Our extensive database of Harvard technologies is available for new product development opportunities that will strengthen your strategic portfolio.

Available Technology

Low-power, high-speed transducer detects forces at the nano-scale

Non-silicon based self-sensing strain measuring transducers

Markets Addressed

Most commercially available strain measuring transducers are silicon-based. Silicon-based sensors require roughly one milliwatt of power for operation, which limits the size of the cantilever and, therefore its potential frequency and imaging speed. Cantilevers fabricated with Gallium Arsenide Field Effect Transistors (GaAs FETs) have very low power dissipation (10 W), allowing the cantilever to be scaled to extremely small dimensions (3 x 2 x 0.129 m3). These dimensions enable the cantilever to operate at high resonant frequencies (11 MHz), thereby increasing its capacity to scan at high speeds.

Many commercial strain measuring transducers also use displacement sensors which operate separately from the cantilever, limiting sensitivity as size is reduced. Because the GaAs FET is incorporated directly into the cantilever structure, it is referred to as "self-sensing". This type of sensor gains force sensitivity as the size of the structure is reduced.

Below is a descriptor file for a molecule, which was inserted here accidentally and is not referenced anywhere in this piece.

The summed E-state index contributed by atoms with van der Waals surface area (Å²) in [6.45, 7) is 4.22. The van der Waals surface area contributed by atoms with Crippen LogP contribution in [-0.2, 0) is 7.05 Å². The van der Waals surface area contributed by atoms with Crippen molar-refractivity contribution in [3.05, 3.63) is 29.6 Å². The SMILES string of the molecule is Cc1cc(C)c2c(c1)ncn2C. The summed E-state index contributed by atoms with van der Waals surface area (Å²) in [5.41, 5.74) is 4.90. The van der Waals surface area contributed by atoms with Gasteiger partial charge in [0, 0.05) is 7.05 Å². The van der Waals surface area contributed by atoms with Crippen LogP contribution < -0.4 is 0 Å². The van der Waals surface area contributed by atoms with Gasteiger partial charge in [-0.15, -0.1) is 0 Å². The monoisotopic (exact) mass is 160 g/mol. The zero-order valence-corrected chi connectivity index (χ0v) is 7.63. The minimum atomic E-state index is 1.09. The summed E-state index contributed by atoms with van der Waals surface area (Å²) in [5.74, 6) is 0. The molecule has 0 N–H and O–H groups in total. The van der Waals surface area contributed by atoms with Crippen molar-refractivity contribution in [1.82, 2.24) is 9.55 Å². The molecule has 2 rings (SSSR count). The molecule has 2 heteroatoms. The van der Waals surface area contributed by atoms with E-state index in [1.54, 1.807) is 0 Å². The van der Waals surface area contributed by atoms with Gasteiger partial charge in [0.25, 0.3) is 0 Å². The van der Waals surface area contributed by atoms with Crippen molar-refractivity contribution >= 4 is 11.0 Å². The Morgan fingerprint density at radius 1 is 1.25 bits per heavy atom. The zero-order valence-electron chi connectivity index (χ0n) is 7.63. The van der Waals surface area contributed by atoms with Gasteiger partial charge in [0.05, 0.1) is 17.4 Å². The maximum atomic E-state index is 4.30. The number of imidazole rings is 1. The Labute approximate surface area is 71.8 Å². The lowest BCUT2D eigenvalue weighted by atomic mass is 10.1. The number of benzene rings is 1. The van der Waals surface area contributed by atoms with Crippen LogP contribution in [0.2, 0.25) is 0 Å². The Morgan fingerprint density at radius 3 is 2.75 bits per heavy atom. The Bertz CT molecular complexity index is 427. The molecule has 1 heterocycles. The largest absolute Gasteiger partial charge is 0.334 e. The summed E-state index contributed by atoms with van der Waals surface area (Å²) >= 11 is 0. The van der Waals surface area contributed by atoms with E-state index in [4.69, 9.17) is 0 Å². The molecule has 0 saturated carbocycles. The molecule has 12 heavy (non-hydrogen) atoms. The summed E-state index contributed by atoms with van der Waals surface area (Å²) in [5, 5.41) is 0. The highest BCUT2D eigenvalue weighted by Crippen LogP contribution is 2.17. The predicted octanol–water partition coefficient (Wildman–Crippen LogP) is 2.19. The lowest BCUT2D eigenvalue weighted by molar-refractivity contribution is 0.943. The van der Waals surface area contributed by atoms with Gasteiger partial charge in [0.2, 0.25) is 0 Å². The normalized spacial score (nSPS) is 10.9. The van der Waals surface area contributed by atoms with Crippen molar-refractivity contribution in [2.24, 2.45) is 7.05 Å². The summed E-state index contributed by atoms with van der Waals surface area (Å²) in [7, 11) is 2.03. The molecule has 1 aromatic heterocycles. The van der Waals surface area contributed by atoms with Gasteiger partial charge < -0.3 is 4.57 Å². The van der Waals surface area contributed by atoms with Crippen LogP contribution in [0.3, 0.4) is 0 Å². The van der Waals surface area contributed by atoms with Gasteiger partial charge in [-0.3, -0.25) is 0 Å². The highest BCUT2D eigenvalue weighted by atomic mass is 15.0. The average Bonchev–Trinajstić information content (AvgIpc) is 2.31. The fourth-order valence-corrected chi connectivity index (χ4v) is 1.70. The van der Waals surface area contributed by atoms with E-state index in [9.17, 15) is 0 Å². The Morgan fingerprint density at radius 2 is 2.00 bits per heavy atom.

Innovations and Advantages

A strain-sensing transducer designed for detecting small forces in micro-electromechanical systems (MEMS) and nano-electromechanical systems (NEMS) has been reduced to practice and awarded a patent. Because it is fabricated with piezoelectric semiconducting materials, this transducer achieves higher speed and sensitivity than commercial transducers, which are typically made from piezoresistive materials.

The transducer is built with a field-effect transistor (FET) made from a GaAs/AlGaAs heterostructure containing a near surface two dimensional electron gas. The FET is etched into the base of a cantilever arm. A variable physical force applied to the cantilever subjects the FET to a variable strain, creating a piezoelectric effect. This effect results in an electrical response to the applied strain.

Additional Information

Intellectual Property Status: Issued U.S. patent nos.: 5,663,507

    Beck, Rex G.
    Westervelt, Robert M.

For further information, please contact:
Alan Gordon, Director of Business Development
(617) 384-5000
Reference Harvard Case #1247